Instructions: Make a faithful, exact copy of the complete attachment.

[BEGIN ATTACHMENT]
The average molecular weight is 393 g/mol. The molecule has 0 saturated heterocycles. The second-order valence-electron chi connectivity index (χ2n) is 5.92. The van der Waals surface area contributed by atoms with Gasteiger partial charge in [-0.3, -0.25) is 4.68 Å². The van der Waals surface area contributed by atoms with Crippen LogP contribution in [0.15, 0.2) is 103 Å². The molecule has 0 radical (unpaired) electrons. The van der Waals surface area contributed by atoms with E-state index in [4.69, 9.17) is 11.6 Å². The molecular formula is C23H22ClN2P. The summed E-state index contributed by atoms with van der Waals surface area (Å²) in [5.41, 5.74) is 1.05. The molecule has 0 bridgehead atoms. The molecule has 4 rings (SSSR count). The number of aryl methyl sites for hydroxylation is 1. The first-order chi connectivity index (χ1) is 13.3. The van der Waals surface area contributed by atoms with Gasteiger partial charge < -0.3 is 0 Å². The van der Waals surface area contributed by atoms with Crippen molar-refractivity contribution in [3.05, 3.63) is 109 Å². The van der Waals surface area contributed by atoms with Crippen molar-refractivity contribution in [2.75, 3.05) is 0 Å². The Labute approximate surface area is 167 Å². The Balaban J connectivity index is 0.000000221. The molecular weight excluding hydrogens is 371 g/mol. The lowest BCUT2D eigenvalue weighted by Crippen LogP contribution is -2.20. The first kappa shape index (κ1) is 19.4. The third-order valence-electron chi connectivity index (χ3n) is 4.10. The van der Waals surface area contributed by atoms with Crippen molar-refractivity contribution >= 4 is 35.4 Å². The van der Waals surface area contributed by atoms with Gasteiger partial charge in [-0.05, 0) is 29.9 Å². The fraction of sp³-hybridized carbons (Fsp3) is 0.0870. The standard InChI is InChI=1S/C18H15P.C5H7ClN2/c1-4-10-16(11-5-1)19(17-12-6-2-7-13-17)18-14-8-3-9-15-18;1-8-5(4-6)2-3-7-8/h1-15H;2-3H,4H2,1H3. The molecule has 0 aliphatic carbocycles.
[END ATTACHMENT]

The average molecular weight is 393 g/mol. The molecule has 0 saturated heterocycles. The second-order valence-electron chi connectivity index (χ2n) is 5.92. The van der Waals surface area contributed by atoms with Gasteiger partial charge in [-0.3, -0.25) is 4.68 Å². The van der Waals surface area contributed by atoms with Crippen LogP contribution in [0.15, 0.2) is 103 Å². The molecule has 0 radical (unpaired) electrons. The van der Waals surface area contributed by atoms with E-state index in [4.69, 9.17) is 11.6 Å². The molecular formula is C23H22ClN2P. The summed E-state index contributed by atoms with van der Waals surface area (Å²) in [5.41, 5.74) is 1.05. The molecule has 0 bridgehead atoms. The molecule has 4 rings (SSSR count). The number of aryl methyl sites for hydroxylation is 1. The first-order chi connectivity index (χ1) is 13.3. The van der Waals surface area contributed by atoms with Gasteiger partial charge < -0.3 is 0 Å². The van der Waals surface area contributed by atoms with Crippen molar-refractivity contribution in [3.05, 3.63) is 109 Å². The van der Waals surface area contributed by atoms with Crippen molar-refractivity contribution in [2.75, 3.05) is 0 Å². The Labute approximate surface area is 167 Å². The Balaban J connectivity index is 0.000000221. The molecular weight excluding hydrogens is 371 g/mol. The lowest BCUT2D eigenvalue weighted by Crippen LogP contribution is -2.20. The first kappa shape index (κ1) is 19.4. The third-order valence-electron chi connectivity index (χ3n) is 4.10. The van der Waals surface area contributed by atoms with Crippen molar-refractivity contribution >= 4 is 35.4 Å². The van der Waals surface area contributed by atoms with Gasteiger partial charge in [-0.05, 0) is 29.9 Å². The fraction of sp³-hybridized carbons (Fsp3) is 0.0870. The standard InChI is InChI=1S/C18H15P.C5H7ClN2/c1-4-10-16(11-5-1)19(17-12-6-2-7-13-17)18-14-8-3-9-15-18;1-8-5(4-6)2-3-7-8/h1-15H;2-3H,4H2,1H3. The molecule has 0 aliphatic carbocycles.